I've had several people ask me if the National Comedy Center is fun for kids. The answer: YES!
We first took my kids to the Jamestown, NY. museum when they were 7 and 9, and they've talked about how much they love the museum ever since.
The author and her family were hosted for the purposes of this review. All thoughts are her own.
We returned a few weeks ago, this time with my mom and brother — in town for the weekend from Denver — in tow.
My kids are 11 and 13 now and the museum offered a whole new experience to them now that they're a few years older. But it was certainly no less enjoyable!
Hamming it up at the National Comedy Center
In fact, we spent more than four hours there, and our entire group left reluctantly only because it was closing time.
This $50 million museum opened in Lucille Ball's hometown in 2018. It offers a personalized comedic experience that makes a visit unique to each person that comes through the building.
Nearly all exhibits are hands-on!
How does it work? When you come into the National Comedy Center, you're given a wristband and then you spend some time at a kiosk selecting things like your favorite comedians, your favorite TV shows and even your favorite podcasts.
A computer chip in your wristband records your choices and, as you move through the museum, video clips, jokes, and other entertainment you're shown is based on those selections.
It's very cool.
Most of the exhibits entertain both kids and adults. Some of our favorites:
- Learning to create and draw cartoon characters.
- Using common comedic movie props — think whoopie cushions, anvils and banana peels — to see clips and comics of those props in action through the years, from black and white silent movies to South Park.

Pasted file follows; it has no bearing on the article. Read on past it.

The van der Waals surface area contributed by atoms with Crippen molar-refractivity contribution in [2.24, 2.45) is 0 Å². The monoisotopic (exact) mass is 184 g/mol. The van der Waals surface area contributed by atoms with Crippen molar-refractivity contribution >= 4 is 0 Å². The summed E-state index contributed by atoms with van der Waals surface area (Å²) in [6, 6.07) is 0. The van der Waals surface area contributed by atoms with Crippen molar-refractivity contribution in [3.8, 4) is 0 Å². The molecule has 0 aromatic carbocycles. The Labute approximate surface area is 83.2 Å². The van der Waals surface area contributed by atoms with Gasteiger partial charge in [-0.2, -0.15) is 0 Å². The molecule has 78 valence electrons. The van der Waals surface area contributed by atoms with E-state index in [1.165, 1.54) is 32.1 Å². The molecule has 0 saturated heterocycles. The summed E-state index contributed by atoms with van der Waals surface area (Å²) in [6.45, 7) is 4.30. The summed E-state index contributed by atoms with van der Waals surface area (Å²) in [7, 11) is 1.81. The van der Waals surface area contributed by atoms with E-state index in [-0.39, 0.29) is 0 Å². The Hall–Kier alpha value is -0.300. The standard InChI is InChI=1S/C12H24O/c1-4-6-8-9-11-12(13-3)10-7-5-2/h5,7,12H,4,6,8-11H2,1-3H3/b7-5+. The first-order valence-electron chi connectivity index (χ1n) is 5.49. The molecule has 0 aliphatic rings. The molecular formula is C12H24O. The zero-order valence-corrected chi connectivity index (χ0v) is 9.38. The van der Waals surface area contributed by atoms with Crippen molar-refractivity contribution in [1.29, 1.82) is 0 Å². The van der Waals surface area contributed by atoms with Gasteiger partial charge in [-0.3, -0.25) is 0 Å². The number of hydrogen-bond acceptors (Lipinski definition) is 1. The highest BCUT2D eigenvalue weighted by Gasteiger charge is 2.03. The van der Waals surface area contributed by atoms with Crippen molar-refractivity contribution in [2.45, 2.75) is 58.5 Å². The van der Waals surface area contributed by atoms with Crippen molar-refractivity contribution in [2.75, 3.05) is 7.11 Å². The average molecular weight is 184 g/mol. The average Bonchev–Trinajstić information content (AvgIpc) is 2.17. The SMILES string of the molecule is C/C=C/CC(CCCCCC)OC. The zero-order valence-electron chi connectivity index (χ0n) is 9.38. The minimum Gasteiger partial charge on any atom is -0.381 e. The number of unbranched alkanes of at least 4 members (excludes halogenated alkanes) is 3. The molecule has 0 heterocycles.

- Making funny faces to try to match our favorite comedian.
My brother. I'm so proud.
- Taking part in a Laugh Battle, where the competitor who laughs last wins.
- Adding sound effects to movie clips.
- Creating our own memes.
- Trying our best at a standup routine.
My daughter, telling jokes.
We were bowled over by the technology and personalized experience as soon as we entered the National Comedy Center. Our names and faces appeared on a digital screen welcoming us as we entered, and in the first exhibit, an amazing hologram of Jimmy Fallon introduced us to the exhibit Johnny Carson: The Immersive Experience.
Coming face to face with Jimmy!
The artifacts here are also jaw-droppingly cool. There's the original, iconic Tonight Show rainbow curtain, the baby carrier worn by Zach Galifianakis in "The Hangover," and the famous "puffy shirt" from Seinfeld. There are also impressive displays dedicated to George Carlin, whose daughter donated 25,000 pieces of his estate to the museum; and Carl Reiner, with artifacts spanning Reiner’s seven-decade career in comedy.
The original rainbow curtain from the Tonight Show, Starring Johnny Carson.
The National Comedy Center is the United States’ official cultural institution and museum dedicated to presenting the vital story of comedy and preserving its heritage for future generations, as formally designated by the U.S. Congress in 2019.
And it's basically in Erie's backyard!
The museum is just an hour's drive from Erie. So if you haven't been? I encourage you to go — and take the kids!
Plan your visit!
Find hours and more at the National Comedy Center website.